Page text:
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Florida Drug Cases to be Re-evaluated Due to Evidence Tampering

  1. Beenthere2Hippie
    FLORIDA - Florida's state police agency on Saturday announced a massive evidence review in thousands of drug cases handled by one crime-laboratory chemist, saying its findings could lead to some criminal cases being quashed and drug dealers set free.

    The chemist is suspected of taking illegal drugs out of evidence storage and replacing them with over-the-counter medication, the agency said.

    "It could be for personal use. It could be for trafficking. We don't know," Gerald Bailey, head of the Florida Department of Law Enforcement (FDLE), said at a news conference. Bailey declined to identify the FDLE chemist, who was ordered to take vacation and accrued compensatory leave time pending disposition of the case. He said the man has hired an attorney and is not cooperating in the investigation. He said the chemist will be fired if a case is documented.

    "We've identified nearly 2,600 cases spanning 35 counties that chemist processed between 2006 and the present day," Bailey said.

    "So far, we've identified several dozen evidence submissions where prescription drugs were substituted with over-the-counter medications. This has the potential of impacting hundreds of drug cases across our state."

    Bailey said the investigation began when the Escambia County Sheriff's Office reported missing evidence in several drug cases last week. Last Thursday, he said, it was determined that one chemist had handled laboratory submissions in which substances believed to be illegal drugs were replaced. Bailey said there was no indication that the chemist was bribed to tamper with evidence and get cases dismissed. Bailey said he never would have suspected the man, hired in 2006, of any wrongdoing.

    "This is a shock and a disappointment," he said. "This individual would have been way down on my list of potential bad apples."


    By Bill Cottorell, Reuters/ The Chicago Tribune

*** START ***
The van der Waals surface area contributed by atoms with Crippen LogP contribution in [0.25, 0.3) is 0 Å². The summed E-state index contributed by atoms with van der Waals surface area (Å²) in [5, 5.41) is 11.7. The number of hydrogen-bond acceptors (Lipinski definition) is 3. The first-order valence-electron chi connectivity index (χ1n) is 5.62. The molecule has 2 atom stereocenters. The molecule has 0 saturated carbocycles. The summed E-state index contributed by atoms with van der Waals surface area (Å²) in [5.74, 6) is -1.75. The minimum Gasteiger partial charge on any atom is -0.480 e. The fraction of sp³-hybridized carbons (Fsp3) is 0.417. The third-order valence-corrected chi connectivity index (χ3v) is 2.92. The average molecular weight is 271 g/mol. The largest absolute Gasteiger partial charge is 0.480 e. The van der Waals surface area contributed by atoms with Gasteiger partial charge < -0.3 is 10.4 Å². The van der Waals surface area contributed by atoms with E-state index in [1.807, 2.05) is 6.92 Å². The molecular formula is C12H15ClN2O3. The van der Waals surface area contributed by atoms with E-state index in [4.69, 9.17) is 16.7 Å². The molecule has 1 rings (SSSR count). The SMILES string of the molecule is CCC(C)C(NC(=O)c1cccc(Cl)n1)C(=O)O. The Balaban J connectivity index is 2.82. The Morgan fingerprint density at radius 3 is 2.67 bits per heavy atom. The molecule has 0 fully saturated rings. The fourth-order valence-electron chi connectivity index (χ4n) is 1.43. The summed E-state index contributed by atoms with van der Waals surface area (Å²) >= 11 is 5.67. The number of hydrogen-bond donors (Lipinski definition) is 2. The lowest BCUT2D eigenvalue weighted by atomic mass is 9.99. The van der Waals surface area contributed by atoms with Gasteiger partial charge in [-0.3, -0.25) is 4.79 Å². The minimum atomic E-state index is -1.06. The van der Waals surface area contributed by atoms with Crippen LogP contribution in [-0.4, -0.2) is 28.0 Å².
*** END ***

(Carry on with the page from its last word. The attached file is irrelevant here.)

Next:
Source: http://www.chicagotribune.com/news/sns-rt-us-usa-crime-florida-20140201,0,7734454.story

    Newshawks Crew

    Author Bio

    BT2H is a retired news editor and writer from the NYC area who, for health reasons, retired to a southern US state early, and where BT2H continues to write and to post drug-related news to DF.


  1. Diverboone
    Thousands of DUI results statewide could be in jeopardy after a TBI employee was fired this week for mishandling evidence.

    Of the 2,800 cases handled by the former special agent, there are 323 cases in Hamilton County alone.
    All samples obtained in the cases will be retested for blood-alcohol content. Based on those results, convictions could potentially be overturned or pending cases dismissed. The TBI said it plans to add an additional step to its testing process to ensure the same mistake doesn't happen in the future.

    Former Special Agent Kyle Bayer was fired on Monday after an internal investigation revealed he mistakenly switched two blood alcohol samples in a vehicular homicide case in Hamilton County.

    "All indications are that this was an isolated incident by an examiner who, despite extensive training, switched two adjacent blood samples at the onset of the analysis process and then failed to follow a number of procedural checkpoints which would have caught the error," writes Robert Daniel Royse, assistant director of TBI, in a letter dated Tuesday and obtained by the Times Free Press.

    The case came to light after Chattanooga defense attorney Jerry Summers sent a client's blood sample off to a private lab, Aperian Lab Solutions, to cross-check the results. Dale Edward Ferrell, who was charged with vehicular homicide and DUI, submitted a blood sample after a fatal car crash on March 16 resulted in the death of Knoxville architect Edward Bankston.

    TBI results showed that Ferrell's blood alcohol came back at 0.24 -- three times the legal limit, which is 0.08. Summers submitted the same sample to Aperian, which returned a result of .01. As a result of the switched results, Ferrell's charges of DUI and vehicular homicide were dismissed by the Hamilton County District Attorney's Office.

    Summers has 11 clients whose cases could potentially be affected depending on other evidence.

    On Tuesday afternoon, the district attorney's office authorized the release of the names of 323 defendants potentially affected in Hamilton County along with their TBI test results to be distributed to the Chattanooga Criminal Defense Bar and Chattanooga Bar Association. Results ranged from zero to 0.40, according to the list.

    TBI plans to send all of Bayer's cases to a private lab for retesting. "I'm glad the TBI is diligently looking into this. Hopefully if there have been people convicted wrongfully, it will be corrected," Summers said Tuesday afternoon. "There may be several people who might be wrongfully convicted and that's not the way our justice system should work."

    It's unclear how much the testing will cost and which lab has been selected. Efforts to reach TBI officials were unsuccessful. Royse's letter states that TBI is hopeful the retesting results will be back by the end of February. "But again, we have no control over certain aspects of the contracting procedure," he writes.
    Royse's letter also stated that an extra step has been added to the lab process. "As a corrective action, an additional procedural checkpoint by a second analyst was added to the blood alcohol methodology."

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